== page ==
ADA TOWNSHIP, Mich. (WOOD) — A deadly disease that’s puzzled doctors for decades appears to be hitting Michigan harder than most states.
No one knows how Amyotrophic Lateral Sclerosis (ALS) starts, but it almost always ends in death.
ALS, also known as Lou Gehrig’s Disease, ruins communication between a person’s nervous system and muscles.
As muscle weakness spreads, ALS patients lose their ability to move, speak, eat, and eventually breathe.
For two lifelong friends, that’s their reality.
‘No way would it hit so close to home’
Sherry Schuen and Sheri Vanderlugt met in middle school.
They grew up on Torrington Road in Kalamazoo.
“We lived right across the street from each other. We did walkie-talkies from our bedroom windows,” Schuen said while cheerfully reminiscing from the serene back patio of Vanderlugt’s Ada Township home.
It has been decades since they graduated high school together, but they’ve managed to squeeze in trips and visits together annually.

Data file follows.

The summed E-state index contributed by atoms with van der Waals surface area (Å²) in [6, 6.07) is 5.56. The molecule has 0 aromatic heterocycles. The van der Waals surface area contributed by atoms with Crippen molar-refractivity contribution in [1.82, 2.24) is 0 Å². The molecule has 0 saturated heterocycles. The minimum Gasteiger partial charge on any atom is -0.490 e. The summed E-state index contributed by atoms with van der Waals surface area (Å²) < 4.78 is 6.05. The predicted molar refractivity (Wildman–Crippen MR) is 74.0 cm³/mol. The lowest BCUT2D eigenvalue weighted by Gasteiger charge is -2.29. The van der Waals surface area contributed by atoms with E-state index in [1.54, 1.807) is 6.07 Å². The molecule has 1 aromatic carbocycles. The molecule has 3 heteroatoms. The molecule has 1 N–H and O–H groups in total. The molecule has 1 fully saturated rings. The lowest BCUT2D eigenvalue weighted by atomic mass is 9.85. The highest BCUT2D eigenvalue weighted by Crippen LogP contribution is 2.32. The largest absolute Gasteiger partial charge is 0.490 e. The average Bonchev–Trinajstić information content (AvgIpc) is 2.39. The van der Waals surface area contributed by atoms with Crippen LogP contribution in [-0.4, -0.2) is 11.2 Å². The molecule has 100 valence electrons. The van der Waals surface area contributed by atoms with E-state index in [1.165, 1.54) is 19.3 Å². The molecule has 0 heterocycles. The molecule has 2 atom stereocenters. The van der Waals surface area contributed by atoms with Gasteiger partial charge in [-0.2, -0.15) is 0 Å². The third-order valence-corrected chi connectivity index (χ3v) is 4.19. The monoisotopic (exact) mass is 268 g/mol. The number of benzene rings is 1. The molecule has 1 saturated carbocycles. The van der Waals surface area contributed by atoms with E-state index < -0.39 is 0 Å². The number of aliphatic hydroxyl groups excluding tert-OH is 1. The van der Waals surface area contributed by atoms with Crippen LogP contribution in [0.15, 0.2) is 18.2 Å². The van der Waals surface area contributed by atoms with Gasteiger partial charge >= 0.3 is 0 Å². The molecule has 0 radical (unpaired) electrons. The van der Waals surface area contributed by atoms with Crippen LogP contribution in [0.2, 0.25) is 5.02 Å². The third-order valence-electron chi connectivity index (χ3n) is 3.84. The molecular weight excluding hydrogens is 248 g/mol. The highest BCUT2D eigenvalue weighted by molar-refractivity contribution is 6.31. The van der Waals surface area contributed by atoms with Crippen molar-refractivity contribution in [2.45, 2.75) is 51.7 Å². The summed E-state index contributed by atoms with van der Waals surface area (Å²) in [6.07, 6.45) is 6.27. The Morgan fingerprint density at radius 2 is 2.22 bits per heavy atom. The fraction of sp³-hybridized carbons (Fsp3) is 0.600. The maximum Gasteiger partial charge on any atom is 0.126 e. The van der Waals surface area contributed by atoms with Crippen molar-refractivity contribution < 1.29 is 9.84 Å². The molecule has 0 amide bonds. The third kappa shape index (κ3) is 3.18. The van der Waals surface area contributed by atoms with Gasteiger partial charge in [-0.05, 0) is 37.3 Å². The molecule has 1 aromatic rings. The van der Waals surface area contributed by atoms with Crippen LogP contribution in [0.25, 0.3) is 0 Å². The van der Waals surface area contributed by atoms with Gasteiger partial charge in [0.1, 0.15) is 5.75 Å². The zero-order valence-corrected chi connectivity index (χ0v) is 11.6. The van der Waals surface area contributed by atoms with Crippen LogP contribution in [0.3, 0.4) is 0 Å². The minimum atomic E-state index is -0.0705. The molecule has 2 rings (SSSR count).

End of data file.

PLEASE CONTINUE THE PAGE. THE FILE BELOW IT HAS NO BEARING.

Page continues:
They never predicted they’d be two of three women from their childhood street receiving the terminal three-letter diagnosis: ALS.
“You’re always hopeful that it’s going to stop,” Vanderlugt told 24 Hour News 8, “and then it just keeps going.”
She further along in her ALS journey.
From an electric wheelchair, she recalled how mysterious symptoms surfaced during her routine walks of the neighborhood 12 years ago.
They’ve only worsened since. Even her voice isn’t as strong as it used to be.
“You’re basically getting frozen in your body. I mean, everything’s dying. You can feel everything, but all your motor nerves are going to start dying. It’s bizarre,” Vanderlugt explained.
ALS is tricky to pinpoint. There’s no test to confirm the disease. Since it shows up differently in each person and moves at its own pace, doctors usually spend over a year ruling out possibilities before reaching a diagnosis.
It took Vanderlugt nine frustrating years before doctors diagnosed her.
“I went all over the country not just local. I’ve gone everywhere. I spent a week at the Mayo Clinic,” she explained.